Appeal from the 220th District Court Comanche County, Texas
Trial Court Cause No. DV02117.
consists of: Bailey, C.J., Stretcher, J., and Wright, S.C.J.
M. BAILEY CHIEF JUSTICE.
Ronald Dwayne Meador, appeals from a no-answer default final
decree of divorce. Appellant presents a sole issue on
appeal-he contends that the trial court erred by failing to
grant a new trial because he satisfied all three elements of
Craddock v. Sunshine Bus Lines, Inc., 133 S.W.2d 124
(Tex. 1939). We affirm.
and Appellee, Wanda Kay Meador, married in 2004 and separated
in 2010. Approximately seven years after they separated,
Appellee filed for divorce. Appellant was served with
citation on March 9, 2017, but did not file an answer.
18, 2017, the trial court held a final hearing on
Appellee's petition for divorce. Appellant did not appear
at the hearing. After hearing testimony from Appellee, the
trial court granted Appellee's petition for divorce,
divided the marital property and debt, named Appellant and
Appellee the joint managing conservators of their child,
determined that Appellant's possession of the child would
be by the agreement of the parties, and ordered Appellant to
pay child support to Appellee. In the final decree of
divorce, the trial court found that Appellant, "although
duly and properly cited, did not appear and wholly made
timely filed a motion for new trial. As relevant to this
appeal, Appellant asserted that he did not file an answer to
the divorce petition because he and Appellee were discussing
how to resolve the divorce. After an evidentiary hearing, the
trial court denied the motion for new trial.
review a trial court's decision to deny a motion for new
trial under an abuse of discretion standard. Dolgencorp
of Tex., Inc. v. Lerma, 288 S.W.3d 922, 926 (Tex. 2009)
(per curiam). In the case of a default judgment, a trial
court abuses its discretion by not granting a new trial when
the defendant establishes all three elements of the
Craddock test. Id.; Dir., State Emps.
Workers' Comp. Div. v. Evans, 889 S.W.2d 266, 268
provides that a new trial should be granted when (1) the
defendant's failure to answer or to appear was not
intentional or the result of conscious indifference, but was
due to a mistake or an accident; (2) the motion for new trial
sets up a meritorious defense; and (3) the granting of a new
trial will not cause delay or otherwise injure the plaintiff.
Craddock, 133 S.W.2d at 126; see also Milestone
Operating, Inc. v. ExxonMobil Corp., 388 S.W.3d 307, 309
(Tex. 2012) (per curiam). The defendant has the burden of
proving all three elements. Action Powersports, Inc. v.
1STEL, Inc., 500 S.W.3d 632, 639-40 (Tex. App.-Texarkana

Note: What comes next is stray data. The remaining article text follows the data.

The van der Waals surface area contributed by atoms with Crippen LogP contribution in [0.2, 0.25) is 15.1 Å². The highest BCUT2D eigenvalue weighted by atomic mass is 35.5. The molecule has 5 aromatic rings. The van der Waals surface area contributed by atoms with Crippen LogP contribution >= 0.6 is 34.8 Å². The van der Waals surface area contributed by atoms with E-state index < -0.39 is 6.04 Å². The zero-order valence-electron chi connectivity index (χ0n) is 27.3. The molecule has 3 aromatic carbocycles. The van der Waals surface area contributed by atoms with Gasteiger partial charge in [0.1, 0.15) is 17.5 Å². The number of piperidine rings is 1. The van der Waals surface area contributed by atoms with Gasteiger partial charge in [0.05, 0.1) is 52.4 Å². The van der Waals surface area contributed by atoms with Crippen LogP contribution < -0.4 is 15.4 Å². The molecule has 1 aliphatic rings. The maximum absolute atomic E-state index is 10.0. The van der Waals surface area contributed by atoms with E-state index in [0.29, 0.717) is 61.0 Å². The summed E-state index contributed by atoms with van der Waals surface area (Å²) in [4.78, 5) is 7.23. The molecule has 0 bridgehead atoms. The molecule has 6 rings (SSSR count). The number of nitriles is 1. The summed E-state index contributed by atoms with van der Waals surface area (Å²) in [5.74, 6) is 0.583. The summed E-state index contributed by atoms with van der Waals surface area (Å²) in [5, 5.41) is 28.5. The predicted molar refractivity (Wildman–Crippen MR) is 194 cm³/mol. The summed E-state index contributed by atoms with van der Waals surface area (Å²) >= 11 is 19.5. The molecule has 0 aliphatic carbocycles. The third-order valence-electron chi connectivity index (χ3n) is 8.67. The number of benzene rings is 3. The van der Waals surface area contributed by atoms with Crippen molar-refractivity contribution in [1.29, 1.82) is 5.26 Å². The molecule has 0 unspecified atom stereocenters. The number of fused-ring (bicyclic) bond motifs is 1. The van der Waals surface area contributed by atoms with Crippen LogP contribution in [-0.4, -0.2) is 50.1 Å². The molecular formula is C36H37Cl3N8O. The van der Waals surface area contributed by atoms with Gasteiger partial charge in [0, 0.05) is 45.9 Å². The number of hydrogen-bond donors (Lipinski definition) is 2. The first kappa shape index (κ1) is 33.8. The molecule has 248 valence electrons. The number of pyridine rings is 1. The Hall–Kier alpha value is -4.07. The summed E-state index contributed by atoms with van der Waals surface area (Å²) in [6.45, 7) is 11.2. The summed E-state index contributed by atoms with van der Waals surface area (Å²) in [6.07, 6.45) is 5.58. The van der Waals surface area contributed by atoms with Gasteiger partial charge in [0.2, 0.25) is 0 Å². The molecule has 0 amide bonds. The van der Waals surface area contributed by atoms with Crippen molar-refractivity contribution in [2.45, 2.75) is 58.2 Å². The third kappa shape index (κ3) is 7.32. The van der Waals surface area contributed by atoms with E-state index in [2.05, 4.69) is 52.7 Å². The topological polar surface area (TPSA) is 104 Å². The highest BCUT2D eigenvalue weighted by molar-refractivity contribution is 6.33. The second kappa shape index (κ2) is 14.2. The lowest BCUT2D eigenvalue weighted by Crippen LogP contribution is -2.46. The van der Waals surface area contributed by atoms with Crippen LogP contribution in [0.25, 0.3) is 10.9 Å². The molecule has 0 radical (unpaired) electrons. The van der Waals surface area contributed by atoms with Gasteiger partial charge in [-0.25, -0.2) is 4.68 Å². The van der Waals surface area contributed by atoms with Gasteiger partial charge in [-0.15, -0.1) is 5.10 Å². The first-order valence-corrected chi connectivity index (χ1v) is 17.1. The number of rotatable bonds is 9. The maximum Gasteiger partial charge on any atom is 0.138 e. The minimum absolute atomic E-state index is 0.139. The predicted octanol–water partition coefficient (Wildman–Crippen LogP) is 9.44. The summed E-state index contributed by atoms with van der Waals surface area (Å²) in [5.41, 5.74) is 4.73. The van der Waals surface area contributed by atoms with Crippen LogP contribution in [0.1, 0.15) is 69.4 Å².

2016, no pet.).
first to whether Appellant established that his failure to
answer was not intentional or the result of conscious
indifference. "Failing to file an answer intentionally
or due to conscious indifference means 'the defendant
knew [he] was sued but did not care.'" In re
R.R., 209 S.W.3d 112, 115 (Tex. 2006) (per curiam)
(quoting Fid. & Guar. Ins. Co. v. Drewery Constr.
Co., 186 S.W.3d 571, 575-76 (Tex. 2006) (per curiam)).
When determining whether the defendant's failure to file
an answer was intentional or due to conscious indifference,
we consider the knowledge and acts of the defendant.
Milestone Operating, 388 S.W.3d at 309. More than
mere negligence is required. Smith v. Babcock &
Wilcox Constr. Co., 913 S.W.2d 467, 468 (Tex. 1995) (per
curiam). "The absence of an intentional failure to
answer rather than a real excuse for not answering is the
controlling fact." Milestone Operating, 388
S.W.3d at 310 (citing Craddock, 133 S.W.2d at 125).
Generally, some excuse, although not necessarily a good one,
"will suffice to show that a defendant's failure to
file an answer was not because the defendant did not
care." In re R.R., 209 S.W.3d at 115.
defendant satisfies his burden as to the first
Craddock element when his factual assertions, if
true, negate intentional or consciously indifferent conduct
by the defendant and those factual allegations are not
controverted by the plaintiff. Sutherland v.
Spencer, 376 S.W.3d 752, 755 (Tex. 2012). However, when
the plaintiff controverts the defendant's factual
assertions, the issue becomes a fact question for the trial
court to determine. Lynch v. Lynch, 540 S.W.3d 107,
122 (Tex. App.-Houston [1st Dist.] 2017, pet. denied). The
trial court, as the factfinder, must determine the "true
facts surrounding the default circumstances." Roman
v. Ramirez, 573 S.W.3d 341, 352 (Tex. App.-El Paso 2019,
pet. denied) (quoting Harmon Truck Lines, Inc. v.
Steele, 836 S.W.2d 262, 265 (Tex. App.-Texarkana 1992,
writ dism'd)). "As the sole judge of the credibility
of the witnesses and the weight to be given to their
testimony, the trial court may choose to believe all, none,
or part of a witness's testimony." Utz v.
McKenzie, 397 S.W.3d 273, 279 (Tex. App.-Dallas 2013, no
pet.) (quoting Stein v. Meachum, 748 S.W.2d 516, 517
(Tex. App.-Dallas 1988, no writ)).
affidavit filed in support of the motion for new trial,
Appellant asserted that, because of his and Appellee's
"ability to communicate and discuss the divorce and what
[they] wanted to do," he "chose not to hire an
attorney." He also stated that he "was not
consciously indifferent in [his] lack of filing an
answer" because he believed, based on his "pattern
of communication" with Appellee and their "prior